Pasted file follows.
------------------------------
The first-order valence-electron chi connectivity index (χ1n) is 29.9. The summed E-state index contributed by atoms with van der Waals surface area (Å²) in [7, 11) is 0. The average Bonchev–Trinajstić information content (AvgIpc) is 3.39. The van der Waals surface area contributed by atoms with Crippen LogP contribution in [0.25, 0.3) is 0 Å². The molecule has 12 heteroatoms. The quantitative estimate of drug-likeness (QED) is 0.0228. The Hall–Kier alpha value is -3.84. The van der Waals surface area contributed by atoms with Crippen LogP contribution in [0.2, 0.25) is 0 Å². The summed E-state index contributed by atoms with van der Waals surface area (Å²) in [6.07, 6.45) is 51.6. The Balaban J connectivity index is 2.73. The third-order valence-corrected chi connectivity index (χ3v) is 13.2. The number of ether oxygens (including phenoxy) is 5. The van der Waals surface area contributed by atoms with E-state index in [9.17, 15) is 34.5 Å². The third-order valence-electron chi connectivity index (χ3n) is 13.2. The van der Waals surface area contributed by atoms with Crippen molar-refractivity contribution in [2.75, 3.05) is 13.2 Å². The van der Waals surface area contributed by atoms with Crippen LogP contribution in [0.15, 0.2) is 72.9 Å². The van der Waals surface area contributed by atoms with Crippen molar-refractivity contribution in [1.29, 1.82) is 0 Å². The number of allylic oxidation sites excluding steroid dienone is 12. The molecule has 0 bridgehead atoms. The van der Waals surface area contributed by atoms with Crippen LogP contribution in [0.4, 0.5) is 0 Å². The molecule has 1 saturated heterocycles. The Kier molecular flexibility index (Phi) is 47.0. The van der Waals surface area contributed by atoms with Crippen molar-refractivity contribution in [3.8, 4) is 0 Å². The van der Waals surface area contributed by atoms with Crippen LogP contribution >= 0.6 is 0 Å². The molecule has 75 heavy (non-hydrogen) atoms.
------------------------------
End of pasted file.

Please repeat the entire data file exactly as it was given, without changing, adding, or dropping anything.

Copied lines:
The first-order valence-electron chi connectivity index (χ1n) is 29.9. The summed E-state index contributed by atoms with van der Waals surface area (Å²) in [7, 11) is 0. The average Bonchev–Trinajstić information content (AvgIpc) is 3.39. The van der Waals surface area contributed by atoms with Crippen LogP contribution in [0.25, 0.3) is 0 Å². The molecule has 12 heteroatoms. The quantitative estimate of drug-likeness (QED) is 0.0228. The Hall–Kier alpha value is -3.84. The van der Waals surface area contributed by atoms with Crippen LogP contribution in [0.2, 0.25) is 0 Å². The summed E-state index contributed by atoms with van der Waals surface area (Å²) in [6.07, 6.45) is 51.6. The Balaban J connectivity index is 2.73. The third-order valence-corrected chi connectivity index (χ3v) is 13.2. The number of ether oxygens (including phenoxy) is 5. The van der Waals surface area contributed by atoms with E-state index in [9.17, 15) is 34.5 Å². The third-order valence-electron chi connectivity index (χ3n) is 13.2. The van der Waals surface area contributed by atoms with Crippen molar-refractivity contribution in [2.75, 3.05) is 13.2 Å². The van der Waals surface area contributed by atoms with Crippen LogP contribution in [0.15, 0.2) is 72.9 Å². The van der Waals surface area contributed by atoms with Crippen molar-refractivity contribution in [1.29, 1.82) is 0 Å². The number of allylic oxidation sites excluding steroid dienone is 12. The molecule has 0 bridgehead atoms. The van der Waals surface area contributed by atoms with Crippen LogP contribution in [0.4, 0.5) is 0 Å². The molecule has 1 saturated heterocycles. The Kier molecular flexibility index (Phi) is 47.0. The van der Waals surface area contributed by atoms with Crippen molar-refractivity contribution in [3.8, 4) is 0 Å². The van der Waals surface area contributed by atoms with Crippen LogP contribution >= 0.6 is 0 Å². The molecule has 75 heavy (non-hydrogen) atoms.